A classic tip for those looking to lower their cable television bills or their credit card interest rates may work in the world of auto insurance. I was reading a Consumerist post about USAA’s website technical issues and their response to, for a few hours, “losing” a woman’s IRA when I saw this little gem in the comments:

xspook: I had their auto insurance for many years. I decided to shop around and found a much cheaper (over $600 a year savings) policy elsewhere. When I called to cancel, they offered to lower my policy, but couldn’t match the price I got elsewhere. That actually pissed me off, because, as a 10 year loyal customer I should’ve been getting the best price. Now that I tell them I’m leaving, they reward my loyalty with a lower price. Adios USAA. (emphasis mine)

Insurance is a tricky business that I know only a little about. In reading the Berkshire Hathaway Letters to Shareholders, the traditional payout on insurance premiums always seems to be in the 90′s (they make money by investing the float between when premiums are collected and claims are paid). That confirmed something I’ve always believed, that a large component of my car insurance premiums were dictated by risk. Riskier car? Higher premiums. Some accidents or speeding tickets? Higher premiums. Fair enough, that’s why I get insurance, to protect me.

But this little anecdote showed that threatening to leave your car insurance (or any insurance provider) can lower your premiums. I imagine the game that gets played is that all the organizational discounts, good driver discounts and such are up for grabs if a CSR can get you to stay. Who knows?

Either way, shop around for insurance and try twisting some arms to see if you can get a better rate.


 Taxes 
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5 Reasons You Should Donate Your Car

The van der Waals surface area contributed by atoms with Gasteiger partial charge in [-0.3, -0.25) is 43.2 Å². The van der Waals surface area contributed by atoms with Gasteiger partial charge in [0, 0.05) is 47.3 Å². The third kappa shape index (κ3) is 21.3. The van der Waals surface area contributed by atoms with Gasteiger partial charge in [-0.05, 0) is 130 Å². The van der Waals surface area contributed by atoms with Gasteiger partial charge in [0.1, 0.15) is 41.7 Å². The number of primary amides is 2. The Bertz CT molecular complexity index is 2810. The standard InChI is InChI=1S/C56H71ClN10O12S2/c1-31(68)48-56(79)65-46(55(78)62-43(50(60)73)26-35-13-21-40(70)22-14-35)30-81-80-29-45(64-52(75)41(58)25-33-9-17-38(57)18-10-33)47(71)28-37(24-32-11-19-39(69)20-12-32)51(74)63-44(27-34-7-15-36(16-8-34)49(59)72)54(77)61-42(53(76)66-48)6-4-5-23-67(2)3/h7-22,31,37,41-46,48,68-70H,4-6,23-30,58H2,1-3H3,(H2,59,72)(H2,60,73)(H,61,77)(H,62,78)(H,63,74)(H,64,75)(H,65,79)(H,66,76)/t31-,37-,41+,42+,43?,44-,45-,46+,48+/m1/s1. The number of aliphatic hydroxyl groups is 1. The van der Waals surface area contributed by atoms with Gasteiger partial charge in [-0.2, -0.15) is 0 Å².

Donate Your Car - Free Towing!If you’ve bought yourself a new car and are looking to get rid of your old one, or simply want to get rid of a car, consider donating it to an organization that accepts car donations. Selling the car will almost always be better than donating from a financial standpoint, but donating offers benefits that may trump the money depending on your situation. After detailing five reasons why you should donate your car, I’ll give a few scenarios where donating is better than selling.

Here are five solid reasons why you should donate your car:

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 Frugal Living, Retirement 
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We Bought Schwinn Midtown Bikes

Schwinn 26This week, my wife and I went to Costco and picked up two bikes that we’d been looking at for quite some time. Some cycling purists would say that you should always get a bike from a local bike shop. While I agree that the personal service at a local bike shop is far better than at Costco (no explanation necessary), the reality is that there are two reasons we are getting these bikes and neither involve hardcore mountain biking or racing.

First, our little suburban area of Columbia is designed for biking. All the little shopping centers and parks and lakes are separated by an intricate network of walking and bicycle paths. On Wednesday, I rode around a nearby lake, through some paths, and popped out beside a little shopping center with a Subway to eat lunch with my wife and her co-worker. On the way back, I did some exploring and easily found the right path to take if we ever want to bike to our favorite Chinese restaurant, Hunan Manor, as well as our gym. Forget walkability scores, bikability is where it’s at.

The second reason is that I work from home and find myself doing a lot of intra-city driving to places where I am taking small roads. Why not replace the use of my car with a bike? Lower my already relatively small carbon footprint, get some exercise, and enjoy the fresh air! I’m not ready to sell my car but I’m certainly going to be using it less and less now that I have a bike.

The bikes were a good $200 a piece. While in the pantheon of bicycles, $200 is considered cheap, in the pantheon of bicycles I’d be willing to buy, $200 was about the limit. I understand that you get what you pay for and a “good bike” costs in the thousands, but I don’t know and cannot appreciate the difference. My wife doesn’t know and cannot appreciate the difference. For now, we can enjoy the heck out of our $200 bikes and then upgrade if necessary. We are acting our age financially.

For security, we bought two OnGuard Bulldog STD 5010LM Bicycle U-Locks as they were the highest rated sub-$30 lock by Scott Elder of Slate.com. He wrote about his experience trying to break into a whole bunch of bike locks and this one was the best of the bunch under $30. Again, you can spend much more for a beast of a lock (and those with $5000 bikes should buy a beast of a lock), but these should fit our needs just nicely.

Do you own a bike? Any tips or suggestions?